I am a bit of a nerd for books about business strategy and growth, and one that was recommended by a mentor is “Exponential Organizations” by Salim Ismail. The book is a guide for how businesses can re-position themselves for the rise of technology. If successful, companies can experience growth like Google, Tesla and Alibaba, but if they get left behind, they can end up disrupted like Kodak, Blockbuster or Nokia.
Emerging companies are growing faster than ever before by leveraging new innovative ways of working.
The book nicknames companies that are experiencing growth of over 10x as ‘exo’s’. Typically, exo’s exhibit common features like the ability to be nimble, constant innovation, utilizes the latest technology, highly engaged with the community and has a strong corporate culture.
Many legacy businesses have struggled to maintain rapid growth because they were unable to compete with technological advances and changing consumer preferences. The average lifespan of an S&P 500 has decreased from 67 years in the 1920s to 15 years today. But not all is lost. The book walks through the features of an exo and how big business can leverage these characteristics to compete in the current environment.
I have picked out some of the features of exo’s that I believe are critical for modern companies to compete today:
- Having a purpose that resonates with stakeholders. The book calls this a Massive Transformative Purpose or an MTP. This is an aspirational statement that captures both internal and external audiences to motivate, inspire and transform. It provides coherency, attracts talent and supports a cooperative culture. An example is outdoor apparel and equipment retailer Kathmandu. Its MTP is ‘World Ready’ – The slogan states what the organisation wants to accomplish, preparing people for their next outdoor adventure.
- Leveraging the community and the crowd. Companies that can successfully leverage the crowd are able to create a sense of loyalty, community and engagement. This will result in better idea generation, innovation, feedback loops and a group of passionate and dedicated consumers. Apple is the poster child, developing such a strong sense of brand loyalty that consumers line up for hours just to purchase the newest product.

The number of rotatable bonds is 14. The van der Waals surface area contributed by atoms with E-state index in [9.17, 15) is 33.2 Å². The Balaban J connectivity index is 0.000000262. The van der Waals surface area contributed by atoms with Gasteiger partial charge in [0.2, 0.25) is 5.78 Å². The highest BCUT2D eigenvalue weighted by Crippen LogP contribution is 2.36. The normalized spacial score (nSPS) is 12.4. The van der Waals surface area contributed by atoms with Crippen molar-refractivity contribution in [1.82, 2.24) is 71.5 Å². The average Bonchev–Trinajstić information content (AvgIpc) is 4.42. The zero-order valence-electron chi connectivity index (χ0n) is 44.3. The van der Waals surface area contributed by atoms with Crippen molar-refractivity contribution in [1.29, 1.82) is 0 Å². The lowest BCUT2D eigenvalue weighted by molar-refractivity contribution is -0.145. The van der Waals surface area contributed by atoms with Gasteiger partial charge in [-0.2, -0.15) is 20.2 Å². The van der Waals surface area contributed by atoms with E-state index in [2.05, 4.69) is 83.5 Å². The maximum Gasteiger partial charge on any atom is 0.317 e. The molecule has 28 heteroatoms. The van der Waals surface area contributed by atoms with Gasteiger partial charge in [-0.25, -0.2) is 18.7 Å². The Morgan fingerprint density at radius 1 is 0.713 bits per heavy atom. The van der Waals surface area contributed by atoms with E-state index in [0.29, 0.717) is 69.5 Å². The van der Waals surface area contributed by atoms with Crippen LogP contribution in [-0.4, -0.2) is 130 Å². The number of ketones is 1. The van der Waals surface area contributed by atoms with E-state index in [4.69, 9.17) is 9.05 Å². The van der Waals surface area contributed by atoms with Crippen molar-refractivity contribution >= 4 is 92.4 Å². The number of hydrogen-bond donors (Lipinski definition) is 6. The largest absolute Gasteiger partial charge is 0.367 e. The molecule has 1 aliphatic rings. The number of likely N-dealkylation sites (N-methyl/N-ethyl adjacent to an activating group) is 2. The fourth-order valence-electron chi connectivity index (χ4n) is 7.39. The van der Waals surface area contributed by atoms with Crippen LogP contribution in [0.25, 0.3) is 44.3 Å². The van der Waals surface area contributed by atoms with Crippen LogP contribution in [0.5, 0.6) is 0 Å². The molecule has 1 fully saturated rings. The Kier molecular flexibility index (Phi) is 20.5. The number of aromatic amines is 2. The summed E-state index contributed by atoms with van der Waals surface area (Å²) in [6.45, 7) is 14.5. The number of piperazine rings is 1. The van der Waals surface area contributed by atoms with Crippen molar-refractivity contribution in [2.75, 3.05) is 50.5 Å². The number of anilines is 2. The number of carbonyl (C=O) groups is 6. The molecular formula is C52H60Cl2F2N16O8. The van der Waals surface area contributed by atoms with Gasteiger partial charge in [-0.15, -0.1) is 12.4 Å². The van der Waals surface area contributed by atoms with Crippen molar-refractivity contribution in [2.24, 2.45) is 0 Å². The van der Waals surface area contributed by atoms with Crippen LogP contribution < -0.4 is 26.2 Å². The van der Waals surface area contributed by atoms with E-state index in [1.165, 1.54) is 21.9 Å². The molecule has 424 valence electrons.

- Constant innovation. A company must continually disrupt itself in order to stay competitive and profit making. The company’s staff should feel encouraged to think creatively and suggest new ideas. Emerging companies don’t have the legacy technological systems and organisational politics that can act as a roadblock for some larger organisations. New products are being produced cheaper and better. This is driving accelerated innovation in technologies like solar energy, 3D printing, robotics and DNA sequencing. Legacy businesses need to continually disrupt themselves to reposition for the future. For example, Netflix started off as a DVD postage service and disrupted the business model completely to become the streaming service it is today.
Have a safe and happy holiday season.
This article is by Emilie O’Neill, ESG & Equity Analyst of eInvest Future Impact Small Caps Fund (Managed Fund) (Ticker: IMPQ) and is not financial advice. Speak to your financial adviser or broker for more information. I’m sure they’ll be happy to help you. Don’t forget to always read the Product Disclosure Statement (PDS) for the active ETF you are invested in. To find out more and to find the PDS please visit einvest.com.au